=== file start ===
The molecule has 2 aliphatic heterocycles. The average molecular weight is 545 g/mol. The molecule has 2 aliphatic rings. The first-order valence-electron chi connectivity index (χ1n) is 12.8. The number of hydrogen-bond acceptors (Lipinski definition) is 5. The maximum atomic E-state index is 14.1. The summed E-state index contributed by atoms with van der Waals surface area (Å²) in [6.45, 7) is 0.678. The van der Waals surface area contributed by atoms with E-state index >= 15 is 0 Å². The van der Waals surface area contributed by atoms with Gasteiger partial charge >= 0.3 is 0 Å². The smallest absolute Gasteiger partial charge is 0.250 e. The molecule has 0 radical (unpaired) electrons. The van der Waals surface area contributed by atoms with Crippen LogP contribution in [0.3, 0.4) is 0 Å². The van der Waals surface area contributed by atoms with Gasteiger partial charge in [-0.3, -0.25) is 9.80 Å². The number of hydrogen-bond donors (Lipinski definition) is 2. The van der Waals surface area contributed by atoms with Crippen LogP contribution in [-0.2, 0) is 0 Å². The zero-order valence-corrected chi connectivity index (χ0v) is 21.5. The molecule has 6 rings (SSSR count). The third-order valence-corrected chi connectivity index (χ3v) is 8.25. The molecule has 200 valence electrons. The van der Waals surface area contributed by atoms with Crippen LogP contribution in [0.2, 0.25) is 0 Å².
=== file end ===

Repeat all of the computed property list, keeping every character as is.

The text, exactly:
The molecule has 2 aliphatic heterocycles. The average molecular weight is 545 g/mol. The molecule has 2 aliphatic rings. The first-order valence-electron chi connectivity index (χ1n) is 12.8. The number of hydrogen-bond acceptors (Lipinski definition) is 5. The maximum atomic E-state index is 14.1. The summed E-state index contributed by atoms with van der Waals surface area (Å²) in [6.45, 7) is 0.678. The van der Waals surface area contributed by atoms with E-state index >= 15 is 0 Å². The van der Waals surface area contributed by atoms with Gasteiger partial charge >= 0.3 is 0 Å². The smallest absolute Gasteiger partial charge is 0.250 e. The molecule has 0 radical (unpaired) electrons. The van der Waals surface area contributed by atoms with Crippen LogP contribution in [0.3, 0.4) is 0 Å². The van der Waals surface area contributed by atoms with Gasteiger partial charge in [-0.3, -0.25) is 9.80 Å². The number of hydrogen-bond donors (Lipinski definition) is 2. The van der Waals surface area contributed by atoms with Crippen LogP contribution in [-0.2, 0) is 0 Å². The zero-order valence-corrected chi connectivity index (χ0v) is 21.5. The molecule has 6 rings (SSSR count). The third-order valence-corrected chi connectivity index (χ3v) is 8.25. The molecule has 200 valence electrons. The van der Waals surface area contributed by atoms with Crippen LogP contribution in [0.2, 0.25) is 0 Å².